Mental illness is largely stigmatised in African countries.
The United Nations adopted a robust set of global development goals in 2015 that included promoting mental health and well-being for the first time. The plan is to also reduce premature deaths from noncommunicable diseases, including metal disorders. In 2006, the World Health Organisation launched The Chain Free Initiative which was a response to an urgent need to provide technical and financial support for hospital reform, improve domestic conditions for people with mental illness, develop community care programmes, raise mental health literacy in the community and among health workers, and ensure basic rights are guaranteed and monitored.
These are no small objectives. Mental illness is largely stigmatised in African countries and one needs to go no further than Kenyan comedian, Ted Malanda’s article: How depression has never been an African disease. It was a response to Robin Williams’ suicide because he had been suffering from depression. His article read, “As a Kenyan who watches NGOs tinkering with jiggered feet, I can’t wrap my mind around the fact that depression is an illness. We are stressed and depressed at the same time! In fact, it is such a non-issue that African languages never bothered to create a word for it.”
The hope is it was a tongue in cheek article, but it did not help matters in a society where a fourth of the population suffers from a range of mental diseases, including schizophrenia and other psychotic disorders. Kenya has not made mental health a priority, like many other African countries because mental illness “is not an African illness”. Malanda’s article, might have just been a comic expression of his country’s policy or lack thereof but the jokes fall flat when the realities of mental illness confront us. Various psychotic conditions and manifestations of mental illness are being dismissed and underestimated while they silently ravage populations. The responses to these issues have been a fuel to the proliferation of the problem.
In 2015, The New York Times published an expose of religious retreats in West Africa where people suffering from mental illness were chained. Most of the population in this area views mental illness as nothing but demonic possession and with no formal options in their countries, many resort to religious retreats. Treatment not chains says, “In these centers, patients are chained to a tree and deprived of food and water for days to get the devil to leave their body. Some men and women remain chained for many years and often until death.”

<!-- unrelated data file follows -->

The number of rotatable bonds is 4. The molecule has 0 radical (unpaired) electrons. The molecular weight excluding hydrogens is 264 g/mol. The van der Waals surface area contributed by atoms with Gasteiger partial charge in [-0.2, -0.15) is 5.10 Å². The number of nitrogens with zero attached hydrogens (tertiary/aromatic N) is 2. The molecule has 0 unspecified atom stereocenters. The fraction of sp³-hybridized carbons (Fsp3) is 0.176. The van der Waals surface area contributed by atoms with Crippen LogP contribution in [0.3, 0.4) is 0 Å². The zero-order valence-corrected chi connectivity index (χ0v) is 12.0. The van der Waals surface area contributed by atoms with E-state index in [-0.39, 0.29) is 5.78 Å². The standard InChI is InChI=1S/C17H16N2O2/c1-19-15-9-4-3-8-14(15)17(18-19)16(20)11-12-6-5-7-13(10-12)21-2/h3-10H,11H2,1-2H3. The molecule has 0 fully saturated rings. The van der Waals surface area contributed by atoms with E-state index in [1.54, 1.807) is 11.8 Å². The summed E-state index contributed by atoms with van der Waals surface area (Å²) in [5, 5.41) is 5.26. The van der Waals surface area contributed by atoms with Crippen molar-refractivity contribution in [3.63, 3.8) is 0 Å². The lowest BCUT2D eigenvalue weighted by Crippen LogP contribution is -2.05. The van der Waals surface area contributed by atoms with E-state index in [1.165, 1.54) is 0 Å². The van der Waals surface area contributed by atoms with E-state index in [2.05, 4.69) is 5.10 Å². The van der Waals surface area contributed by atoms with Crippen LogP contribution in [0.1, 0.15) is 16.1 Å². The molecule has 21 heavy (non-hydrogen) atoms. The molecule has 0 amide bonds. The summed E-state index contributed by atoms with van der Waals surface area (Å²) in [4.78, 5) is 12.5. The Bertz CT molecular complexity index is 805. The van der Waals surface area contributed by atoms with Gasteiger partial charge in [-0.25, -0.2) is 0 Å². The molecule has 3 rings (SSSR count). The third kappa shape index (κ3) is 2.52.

It is not entirely the fault of the relatives as they are left in a corner. States are simply not funding this “non-issue” and most are devoting less than 1 percent of health spending to mental health.
Robin Hammond, a New Zealand born photojournalist published a book titled Condemned which carries photographs he took of the mentally ill in Eastern Congo, Mogadishu, Northern Uganda and Liberia. Time says, “Broken, largely forgotten, the mentally ill suffer abominable degradations, literally chained and caged throughout their days.”
Hammond himself said, “I discovered an entire section of communities abandoned by their governments, forgotten by the aid community, neglected and abused by entire societies. This is not just a document of what shouldn’t be. This work is my protest.”
While conditions like depression are dismissed as “White men diseases”, acute, psychotic conditions are dismissed as witchcraft and evil spirits. There is always an argument to avoid facing the reality of the day that people are unwell and need help. Governments rest in the shade of the ignorance of populations who do not view mental health as a priority yet more and more of their friends and relatives are being ravaged by this silent killer.
A BioMed Central paper on mental illness in rural Ghana largely summarise the position in all African states that, “Psychiatric services were difficult to access, particularly in rural communities, and also seen to have limitations in their effectiveness. Traditional and faith healers remained highly popular despite the routine maltreatment of the mentally ill in their facilities.”
Mental illness is silent. It is silent largely because it is being hushed by communities which feel there are more pressing issues to be addressed. However, is it not possible to prioritise it along with other problems that need to be dealt with? The chains need to be broken.
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